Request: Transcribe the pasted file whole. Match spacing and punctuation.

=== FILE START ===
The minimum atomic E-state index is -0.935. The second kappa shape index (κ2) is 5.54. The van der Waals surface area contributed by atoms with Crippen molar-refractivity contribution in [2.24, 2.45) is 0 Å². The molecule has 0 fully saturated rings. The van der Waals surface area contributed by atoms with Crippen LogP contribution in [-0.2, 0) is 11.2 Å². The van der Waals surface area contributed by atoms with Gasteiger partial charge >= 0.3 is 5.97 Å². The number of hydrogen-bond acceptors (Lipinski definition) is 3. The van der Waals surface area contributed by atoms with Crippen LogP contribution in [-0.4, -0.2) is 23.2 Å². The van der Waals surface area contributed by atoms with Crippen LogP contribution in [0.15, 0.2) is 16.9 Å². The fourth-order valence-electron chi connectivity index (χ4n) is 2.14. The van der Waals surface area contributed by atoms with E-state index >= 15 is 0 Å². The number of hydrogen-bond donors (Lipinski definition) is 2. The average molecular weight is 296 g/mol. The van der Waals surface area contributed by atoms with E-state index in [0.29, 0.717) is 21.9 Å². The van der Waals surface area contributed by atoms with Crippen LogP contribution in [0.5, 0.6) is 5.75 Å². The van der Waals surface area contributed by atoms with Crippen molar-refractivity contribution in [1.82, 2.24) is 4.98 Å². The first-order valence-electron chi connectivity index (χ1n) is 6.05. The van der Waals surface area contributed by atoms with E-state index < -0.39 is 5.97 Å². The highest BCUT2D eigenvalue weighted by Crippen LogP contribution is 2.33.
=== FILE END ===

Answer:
The minimum atomic E-state index is -0.935. The second kappa shape index (κ2) is 5.54. The van der Waals surface area contributed by atoms with Crippen molar-refractivity contribution in [2.24, 2.45) is 0 Å². The molecule has 0 fully saturated rings. The van der Waals surface area contributed by atoms with Crippen LogP contribution in [-0.2, 0) is 11.2 Å². The van der Waals surface area contributed by atoms with Gasteiger partial charge >= 0.3 is 5.97 Å². The number of hydrogen-bond acceptors (Lipinski definition) is 3. The van der Waals surface area contributed by atoms with Crippen LogP contribution in [-0.4, -0.2) is 23.2 Å². The van der Waals surface area contributed by atoms with Crippen LogP contribution in [0.15, 0.2) is 16.9 Å². The fourth-order valence-electron chi connectivity index (χ4n) is 2.14. The van der Waals surface area contributed by atoms with E-state index >= 15 is 0 Å². The number of hydrogen-bond donors (Lipinski definition) is 2. The average molecular weight is 296 g/mol. The van der Waals surface area contributed by atoms with E-state index in [0.29, 0.717) is 21.9 Å². The van der Waals surface area contributed by atoms with Crippen LogP contribution in [0.5, 0.6) is 5.75 Å². The van der Waals surface area contributed by atoms with Crippen molar-refractivity contribution in [1.82, 2.24) is 4.98 Å². The first-order valence-electron chi connectivity index (χ1n) is 6.05. The van der Waals surface area contributed by atoms with E-state index < -0.39 is 5.97 Å². The highest BCUT2D eigenvalue weighted by Crippen LogP contribution is 2.33.